On the contrary: The land is stuck in a recession. Its levels of sovereign debt, the number of bankruptcies and the rate of unemployment are perpetually setting new records. As a result, some Italian political leaders have long sought a multi-billion euro growth stimulus program -- a call that new European Commission President Jean-Claude Juncker is likely to heed. The magnitude and form of such a program, however, still needs to be determined so that it at least maintains the illusion of conforming with the Stability and Growth Pact.

But without many other changes in Italy, including its grasp on reality, simply injecting money isn't likely to change much. "For 20 years," economic expert Daniel Gros told La Repubblica newspaper recently, Italy has been claiming that others need to "give it another year, then you will see our wonderful reforms."

And even Mario Draghi -- the Italian president of the European Central Bank, which has been flooding the continent with cheap money, especially in crisis flashpoints like Italy -- bluntly admonished the country in August for failing to implement substantive structural reforms

But it's not that Italy is even lacking in money. The assets of Italian banks and insurance companies have risen by over €1.2 trillion since 2008. But manufacturing asset bases have, by contrast, fallen by €200 million. It's a grim distribution: the one sector doesn't seem to want to invest, while the other is unable.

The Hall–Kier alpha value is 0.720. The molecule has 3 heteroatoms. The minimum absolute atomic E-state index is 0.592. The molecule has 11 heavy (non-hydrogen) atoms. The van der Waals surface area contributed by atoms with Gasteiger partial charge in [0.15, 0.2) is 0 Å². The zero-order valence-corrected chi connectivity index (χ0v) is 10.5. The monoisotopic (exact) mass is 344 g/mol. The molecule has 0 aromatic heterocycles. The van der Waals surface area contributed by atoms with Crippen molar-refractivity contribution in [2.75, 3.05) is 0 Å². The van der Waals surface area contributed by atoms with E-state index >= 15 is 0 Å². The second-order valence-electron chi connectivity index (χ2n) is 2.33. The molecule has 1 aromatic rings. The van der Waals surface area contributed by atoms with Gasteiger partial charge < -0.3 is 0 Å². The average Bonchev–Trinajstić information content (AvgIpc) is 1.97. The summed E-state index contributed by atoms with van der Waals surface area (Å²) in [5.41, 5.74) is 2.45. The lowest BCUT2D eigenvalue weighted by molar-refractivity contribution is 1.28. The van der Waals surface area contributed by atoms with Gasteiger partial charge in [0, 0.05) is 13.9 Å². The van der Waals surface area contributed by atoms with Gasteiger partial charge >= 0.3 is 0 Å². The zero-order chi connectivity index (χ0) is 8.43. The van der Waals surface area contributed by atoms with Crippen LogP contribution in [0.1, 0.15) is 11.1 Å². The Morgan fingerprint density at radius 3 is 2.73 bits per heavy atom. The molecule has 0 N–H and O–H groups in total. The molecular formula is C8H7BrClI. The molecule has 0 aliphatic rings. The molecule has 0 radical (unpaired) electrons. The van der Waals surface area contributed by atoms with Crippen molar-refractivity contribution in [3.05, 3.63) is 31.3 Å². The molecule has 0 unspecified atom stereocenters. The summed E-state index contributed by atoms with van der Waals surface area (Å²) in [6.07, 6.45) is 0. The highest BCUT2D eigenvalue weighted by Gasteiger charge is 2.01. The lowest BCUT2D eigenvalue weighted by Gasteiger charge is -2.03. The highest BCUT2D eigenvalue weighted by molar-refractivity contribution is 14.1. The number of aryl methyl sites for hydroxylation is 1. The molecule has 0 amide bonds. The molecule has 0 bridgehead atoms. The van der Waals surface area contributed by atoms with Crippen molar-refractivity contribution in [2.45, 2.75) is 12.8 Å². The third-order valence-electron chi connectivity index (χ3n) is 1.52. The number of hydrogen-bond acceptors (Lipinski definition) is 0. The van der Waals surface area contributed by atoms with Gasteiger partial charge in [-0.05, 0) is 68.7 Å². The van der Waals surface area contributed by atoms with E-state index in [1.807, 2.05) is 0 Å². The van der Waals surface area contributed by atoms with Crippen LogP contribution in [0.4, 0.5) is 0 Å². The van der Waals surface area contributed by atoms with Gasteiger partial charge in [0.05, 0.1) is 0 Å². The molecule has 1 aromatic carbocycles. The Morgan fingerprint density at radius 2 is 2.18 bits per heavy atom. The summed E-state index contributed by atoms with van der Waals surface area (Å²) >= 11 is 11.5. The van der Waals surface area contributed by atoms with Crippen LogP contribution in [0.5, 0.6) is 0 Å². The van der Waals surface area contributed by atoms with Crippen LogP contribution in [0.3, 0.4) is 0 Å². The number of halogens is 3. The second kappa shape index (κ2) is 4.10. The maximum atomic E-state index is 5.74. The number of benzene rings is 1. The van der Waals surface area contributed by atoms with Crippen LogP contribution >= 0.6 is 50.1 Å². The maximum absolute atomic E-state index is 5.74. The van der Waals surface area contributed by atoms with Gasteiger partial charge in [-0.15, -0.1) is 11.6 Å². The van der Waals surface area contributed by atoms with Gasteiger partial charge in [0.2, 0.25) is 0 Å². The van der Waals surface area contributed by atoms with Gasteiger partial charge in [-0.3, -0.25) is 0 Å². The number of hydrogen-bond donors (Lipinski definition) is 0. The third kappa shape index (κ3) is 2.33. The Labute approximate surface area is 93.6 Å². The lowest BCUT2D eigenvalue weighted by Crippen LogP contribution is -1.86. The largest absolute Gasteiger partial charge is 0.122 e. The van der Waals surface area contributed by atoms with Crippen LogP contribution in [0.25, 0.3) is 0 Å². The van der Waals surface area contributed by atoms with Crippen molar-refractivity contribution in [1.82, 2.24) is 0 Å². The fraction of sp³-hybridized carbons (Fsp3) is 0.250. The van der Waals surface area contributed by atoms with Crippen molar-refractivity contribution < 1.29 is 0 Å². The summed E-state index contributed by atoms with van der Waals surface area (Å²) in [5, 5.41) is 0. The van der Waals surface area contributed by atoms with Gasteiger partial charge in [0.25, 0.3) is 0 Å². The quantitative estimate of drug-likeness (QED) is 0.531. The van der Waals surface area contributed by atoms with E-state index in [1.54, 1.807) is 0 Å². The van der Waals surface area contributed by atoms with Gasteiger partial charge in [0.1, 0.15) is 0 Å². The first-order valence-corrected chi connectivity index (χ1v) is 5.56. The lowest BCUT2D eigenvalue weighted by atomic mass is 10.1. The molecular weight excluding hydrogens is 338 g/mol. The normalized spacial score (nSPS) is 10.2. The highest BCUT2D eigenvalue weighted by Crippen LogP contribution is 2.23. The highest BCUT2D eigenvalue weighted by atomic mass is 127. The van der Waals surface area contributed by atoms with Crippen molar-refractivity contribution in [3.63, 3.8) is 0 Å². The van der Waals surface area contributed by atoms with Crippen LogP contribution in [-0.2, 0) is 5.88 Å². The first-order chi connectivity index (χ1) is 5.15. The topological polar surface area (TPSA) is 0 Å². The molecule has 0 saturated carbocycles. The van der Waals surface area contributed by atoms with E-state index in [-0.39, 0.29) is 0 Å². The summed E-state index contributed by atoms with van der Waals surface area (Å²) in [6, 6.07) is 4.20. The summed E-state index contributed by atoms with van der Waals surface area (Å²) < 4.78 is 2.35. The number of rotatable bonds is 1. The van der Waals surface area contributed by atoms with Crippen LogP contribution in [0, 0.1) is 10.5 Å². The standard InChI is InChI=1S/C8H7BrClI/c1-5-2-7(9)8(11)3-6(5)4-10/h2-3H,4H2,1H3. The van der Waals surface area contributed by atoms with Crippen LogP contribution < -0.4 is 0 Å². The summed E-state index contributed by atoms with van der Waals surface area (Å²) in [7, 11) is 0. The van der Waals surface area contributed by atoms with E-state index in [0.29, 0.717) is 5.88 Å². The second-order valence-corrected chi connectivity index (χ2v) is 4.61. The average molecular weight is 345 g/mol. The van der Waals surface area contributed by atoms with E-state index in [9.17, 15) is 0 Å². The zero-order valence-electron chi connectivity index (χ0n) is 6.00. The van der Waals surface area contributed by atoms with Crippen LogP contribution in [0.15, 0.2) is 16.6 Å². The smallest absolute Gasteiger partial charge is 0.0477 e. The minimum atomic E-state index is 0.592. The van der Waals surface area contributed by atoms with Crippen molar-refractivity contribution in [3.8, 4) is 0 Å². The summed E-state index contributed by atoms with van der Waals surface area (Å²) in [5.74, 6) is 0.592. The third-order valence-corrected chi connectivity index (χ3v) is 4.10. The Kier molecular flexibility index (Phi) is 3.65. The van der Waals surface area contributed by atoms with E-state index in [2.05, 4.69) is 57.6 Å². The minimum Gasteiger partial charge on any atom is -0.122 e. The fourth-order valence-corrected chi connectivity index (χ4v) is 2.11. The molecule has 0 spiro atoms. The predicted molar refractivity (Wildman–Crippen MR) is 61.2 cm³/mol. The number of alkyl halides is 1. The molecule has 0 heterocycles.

Italians themselves face a similar situation. On average, every Italian has about €4,000 more in net assets than the average German, but wealth is even less evenly distributed in Italy than it is in Germany, weakening domestic demand: The rich have everything, the poor can't afford anything.

Overly High Taxes

Many of Italy's current problems stem from pre-crisis times: Taxation on business income, for example. The World Bank ("Paying Taxes 2014") estimates Italian companies' tax burden at 65.8 percent. Only France (64.7) and Spain (58.6) approach those drastic levels, and they face similar problems. The European average is dramatically lower, at 41.1 percent, while Italy's neighbors, Switzerland and Croatia, have extremely low rates of 29.1 and 19.8 percent respectably. Given that, who would want to invest in Italy?

"Having Europe's highest business taxes is ruining us," Massimo Giuliani, 55, the mayor of Piombino, agrees. Ha also argues that energy costs are much too high and that infrastructure is shoddy.

But the mayor is convinced that now everything is going to be much better. The port is currently being dredged, and soon giant freighters with six or seven-times the current permissable capacity will be able enter and exit while carrying, for example, steel from La Lucchini. The government wants to spend €50 million to modernize the steelmaking plant, and a new power plant is supposed to provide cheap electricity. In short, Giuliano says, there is "no better place in Italy for steel production."